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Wednesday, November 13 2019

“Teacher, tell my brother to divide the inheritance with me.” Crowds of people were stepping on one another to hear Jesus. Jesus responded to the man, “Man, who made me a judge or arbitrator over you?” (Luke 12:13–14). Then, Jesus warned the crowd, “Take care, and be on your guard against all covetousness, for one's life does not consist in the abundance of his possessions” (Luke 12:15 ESV).

            Is it coveting to want one’s inheritance? Coveting is greatly desiring something especially when it belongs to another. The tenth command is “You shall not covet […] anything that is your neighbor's” (Exod 20:17). The apostle Paul wrote, “For I would not have known what it is to covet if the law had not said, ‘You shall not covet.’” (Rom 7:7b). That's true for every one of us.

            Paul translated the tenth commandment as “You shall not covet” with the same Greek that translators rendered “lust” in Matthew 5:28. Jesus preached in Matthew 5:28, “but I say unto you that everyone who looks at a woman to want her has committed adultery already with her in his heart” (translation). Jesus is not condemning women for their physical beauty but the act of men to look with want. Sexual sins begin with looking to want. Fathers should teach their sons not to look to covet women (Eph 6:4). Women too should avoid looking to want and fantasizing about another husband.

            Coveting is among Jesus’s list of evil things that come from within and defile a person (Mark 7:20–23). What is so wrong with coveting? Among sexual sins and desires, Paul revealed, “Put to death therefore what is earthly in you: sexual immorality, impurity, passion, evil desire, and covetousness, which is idolatry” (Col 3:5; cf. Eph 5:5). The Christian must put to death coveting especially wanting a sexual relationship outside of marriage. Coveting is idolatry. Those who covet are worshipping something other than God.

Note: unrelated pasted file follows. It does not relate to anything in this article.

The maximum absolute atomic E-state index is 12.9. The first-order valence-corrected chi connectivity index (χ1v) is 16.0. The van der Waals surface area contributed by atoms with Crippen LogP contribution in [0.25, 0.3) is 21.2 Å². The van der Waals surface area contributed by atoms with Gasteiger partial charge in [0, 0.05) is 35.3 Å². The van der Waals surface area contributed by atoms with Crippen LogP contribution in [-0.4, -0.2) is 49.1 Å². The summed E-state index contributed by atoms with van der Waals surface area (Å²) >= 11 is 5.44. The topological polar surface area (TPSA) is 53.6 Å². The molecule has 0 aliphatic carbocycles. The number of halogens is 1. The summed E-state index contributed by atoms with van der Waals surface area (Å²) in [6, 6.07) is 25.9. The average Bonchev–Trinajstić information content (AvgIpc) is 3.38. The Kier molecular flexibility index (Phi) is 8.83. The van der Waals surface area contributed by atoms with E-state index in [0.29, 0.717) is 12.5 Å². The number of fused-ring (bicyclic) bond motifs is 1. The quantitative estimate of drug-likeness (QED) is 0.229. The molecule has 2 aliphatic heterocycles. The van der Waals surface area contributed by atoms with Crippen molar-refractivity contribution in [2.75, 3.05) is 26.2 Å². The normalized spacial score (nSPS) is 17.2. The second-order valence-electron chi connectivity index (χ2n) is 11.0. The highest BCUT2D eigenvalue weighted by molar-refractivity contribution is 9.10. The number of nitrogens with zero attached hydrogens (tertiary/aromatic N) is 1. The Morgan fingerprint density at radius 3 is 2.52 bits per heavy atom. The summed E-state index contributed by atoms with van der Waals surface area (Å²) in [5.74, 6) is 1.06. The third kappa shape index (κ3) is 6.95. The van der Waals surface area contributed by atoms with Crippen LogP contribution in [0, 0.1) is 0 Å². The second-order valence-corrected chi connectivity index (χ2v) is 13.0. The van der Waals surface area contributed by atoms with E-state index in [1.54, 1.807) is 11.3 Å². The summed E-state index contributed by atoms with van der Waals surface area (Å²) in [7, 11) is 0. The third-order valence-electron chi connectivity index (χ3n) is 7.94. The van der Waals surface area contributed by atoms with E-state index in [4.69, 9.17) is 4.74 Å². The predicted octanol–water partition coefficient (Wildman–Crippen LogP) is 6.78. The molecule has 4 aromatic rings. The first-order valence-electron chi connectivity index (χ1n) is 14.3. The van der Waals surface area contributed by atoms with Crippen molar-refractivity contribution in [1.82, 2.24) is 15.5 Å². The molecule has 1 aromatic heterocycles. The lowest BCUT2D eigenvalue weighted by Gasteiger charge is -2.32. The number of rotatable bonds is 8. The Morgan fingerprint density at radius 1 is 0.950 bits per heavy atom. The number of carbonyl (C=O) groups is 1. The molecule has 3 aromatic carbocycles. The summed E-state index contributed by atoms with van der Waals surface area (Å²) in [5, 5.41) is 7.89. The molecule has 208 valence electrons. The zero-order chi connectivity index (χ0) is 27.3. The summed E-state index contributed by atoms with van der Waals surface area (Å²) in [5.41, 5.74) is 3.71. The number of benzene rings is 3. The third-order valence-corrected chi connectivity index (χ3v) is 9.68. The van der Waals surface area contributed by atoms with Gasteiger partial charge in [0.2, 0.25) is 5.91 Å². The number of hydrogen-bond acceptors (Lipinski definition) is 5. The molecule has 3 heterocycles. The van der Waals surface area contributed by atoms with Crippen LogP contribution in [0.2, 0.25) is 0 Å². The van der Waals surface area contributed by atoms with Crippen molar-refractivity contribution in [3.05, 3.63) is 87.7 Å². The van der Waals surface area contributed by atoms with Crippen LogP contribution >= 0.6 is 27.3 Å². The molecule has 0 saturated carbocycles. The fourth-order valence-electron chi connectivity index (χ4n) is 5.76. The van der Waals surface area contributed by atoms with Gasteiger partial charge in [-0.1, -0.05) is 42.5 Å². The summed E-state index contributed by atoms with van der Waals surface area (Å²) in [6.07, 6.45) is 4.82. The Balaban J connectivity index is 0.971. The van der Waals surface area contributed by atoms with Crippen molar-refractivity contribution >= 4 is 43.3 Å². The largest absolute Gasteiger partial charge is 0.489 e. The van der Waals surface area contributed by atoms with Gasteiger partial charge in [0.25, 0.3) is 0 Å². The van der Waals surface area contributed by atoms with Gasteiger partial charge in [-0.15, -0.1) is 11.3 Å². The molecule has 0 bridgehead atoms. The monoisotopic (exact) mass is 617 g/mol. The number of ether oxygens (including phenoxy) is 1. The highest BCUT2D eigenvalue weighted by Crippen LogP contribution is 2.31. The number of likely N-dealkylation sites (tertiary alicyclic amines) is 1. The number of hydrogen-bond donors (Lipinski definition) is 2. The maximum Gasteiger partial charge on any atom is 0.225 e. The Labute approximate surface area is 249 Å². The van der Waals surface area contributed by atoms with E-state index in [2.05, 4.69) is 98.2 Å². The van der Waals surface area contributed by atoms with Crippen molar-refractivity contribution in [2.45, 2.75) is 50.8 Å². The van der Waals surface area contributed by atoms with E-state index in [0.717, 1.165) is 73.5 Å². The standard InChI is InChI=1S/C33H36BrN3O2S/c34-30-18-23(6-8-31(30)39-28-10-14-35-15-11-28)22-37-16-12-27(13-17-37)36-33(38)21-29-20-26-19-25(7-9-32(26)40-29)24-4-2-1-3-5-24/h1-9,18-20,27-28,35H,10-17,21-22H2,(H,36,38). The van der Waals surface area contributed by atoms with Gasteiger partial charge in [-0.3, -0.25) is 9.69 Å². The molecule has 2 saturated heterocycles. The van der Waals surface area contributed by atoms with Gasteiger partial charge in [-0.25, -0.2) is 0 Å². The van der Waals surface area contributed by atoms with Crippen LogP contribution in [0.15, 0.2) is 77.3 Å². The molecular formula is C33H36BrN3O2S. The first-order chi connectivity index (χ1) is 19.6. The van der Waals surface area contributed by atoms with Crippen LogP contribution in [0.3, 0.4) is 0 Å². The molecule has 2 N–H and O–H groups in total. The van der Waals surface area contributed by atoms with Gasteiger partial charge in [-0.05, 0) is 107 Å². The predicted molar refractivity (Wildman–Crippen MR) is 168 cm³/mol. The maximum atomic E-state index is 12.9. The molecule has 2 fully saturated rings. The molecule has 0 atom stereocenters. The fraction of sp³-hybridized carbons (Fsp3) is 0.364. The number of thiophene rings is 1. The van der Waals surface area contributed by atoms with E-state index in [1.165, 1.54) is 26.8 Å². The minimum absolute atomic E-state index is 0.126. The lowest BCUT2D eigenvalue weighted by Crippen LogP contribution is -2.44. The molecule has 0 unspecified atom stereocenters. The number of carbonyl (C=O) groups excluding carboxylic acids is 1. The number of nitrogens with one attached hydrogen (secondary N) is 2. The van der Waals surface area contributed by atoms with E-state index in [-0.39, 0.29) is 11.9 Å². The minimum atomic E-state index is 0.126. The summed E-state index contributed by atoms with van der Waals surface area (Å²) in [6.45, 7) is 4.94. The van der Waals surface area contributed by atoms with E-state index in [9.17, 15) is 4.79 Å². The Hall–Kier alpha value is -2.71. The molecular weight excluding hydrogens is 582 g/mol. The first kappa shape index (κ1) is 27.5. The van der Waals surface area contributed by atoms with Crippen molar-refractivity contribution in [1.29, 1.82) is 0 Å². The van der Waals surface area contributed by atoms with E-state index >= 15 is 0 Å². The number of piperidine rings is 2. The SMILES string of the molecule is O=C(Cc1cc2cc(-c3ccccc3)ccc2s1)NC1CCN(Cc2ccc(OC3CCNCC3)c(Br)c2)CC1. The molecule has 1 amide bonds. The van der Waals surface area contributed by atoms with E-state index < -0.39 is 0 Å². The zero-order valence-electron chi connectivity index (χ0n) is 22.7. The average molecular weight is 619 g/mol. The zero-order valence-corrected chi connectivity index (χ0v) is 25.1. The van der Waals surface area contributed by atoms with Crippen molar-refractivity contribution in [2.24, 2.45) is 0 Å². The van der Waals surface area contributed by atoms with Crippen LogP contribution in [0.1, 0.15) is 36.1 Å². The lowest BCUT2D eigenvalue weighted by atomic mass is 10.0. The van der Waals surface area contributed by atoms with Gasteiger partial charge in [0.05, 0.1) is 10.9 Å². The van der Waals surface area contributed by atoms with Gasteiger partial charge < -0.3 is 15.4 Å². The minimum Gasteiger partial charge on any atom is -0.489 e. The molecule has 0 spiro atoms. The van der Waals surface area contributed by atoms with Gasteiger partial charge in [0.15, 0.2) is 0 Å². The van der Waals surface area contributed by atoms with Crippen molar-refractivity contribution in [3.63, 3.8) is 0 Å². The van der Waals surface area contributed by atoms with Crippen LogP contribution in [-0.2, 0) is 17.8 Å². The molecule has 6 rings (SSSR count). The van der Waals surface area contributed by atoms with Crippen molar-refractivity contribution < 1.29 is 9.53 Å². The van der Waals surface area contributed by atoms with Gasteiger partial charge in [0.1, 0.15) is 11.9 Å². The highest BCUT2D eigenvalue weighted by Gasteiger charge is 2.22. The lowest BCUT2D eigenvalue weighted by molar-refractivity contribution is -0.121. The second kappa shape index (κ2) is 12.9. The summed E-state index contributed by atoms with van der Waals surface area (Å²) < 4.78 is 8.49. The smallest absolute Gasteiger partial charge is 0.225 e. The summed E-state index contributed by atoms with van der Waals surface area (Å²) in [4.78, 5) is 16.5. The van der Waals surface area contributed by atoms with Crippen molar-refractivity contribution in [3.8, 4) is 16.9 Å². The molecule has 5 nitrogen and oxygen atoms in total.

Jesus taught, “No one can serve two masters, for either he will hate the one and love the other, or he will be devoted to the one and despise the other” (Matt 6:24a). When a person wants another sexual relationship, that person will come to despise his or her spouse. Foolish people who are agnostic of God do this. Believers who drift from God do the same. Covetousness chokes out one’s life with God. Jesus taught, “And as for what fell among the thorns, they are those who hear, but as they go on their way they are choked by the cares and riches and pleasures of life, and their fruit does not mature” (Luke 8:14).

            If you want more than you need or desire what someone else has, then you are coveting (Deut 5:21). Many do not realize they are coveting when they want and try to become someone else who has attention, wealth, influence, or freedom. If you are looking for significance or acceptance in anything other than God and the faithful people whom He has put in your life, you are coveting. If you want someone who is not your spouse, you are coveting. If you want something over church and Bible study, then you are coveting.

            At the root of many personal problems, we have our wants and unmet needs. However, Christians must be very careful not to confuse wants for needs. The personal needs of purpose and love are met by God. Every person is responsible for finding God for God is not far from anyone to seek and find Him (Acts 17:26–27). However, many want more than God and wanting more than God is coveting.

            Thank God that He meets our every need. God loved us when we were sinners (Rom 5:8). God wants us now to be saved and repent (1 Tim 2:4; 2 Pet 3:9). God has gives us an eternal purpose and mission to glorify Him (Matt 5:14–16; 1 Pet 2:9).

Posted by: Scott J Shifferd AT 08:30 am   |  Permalink   |  Email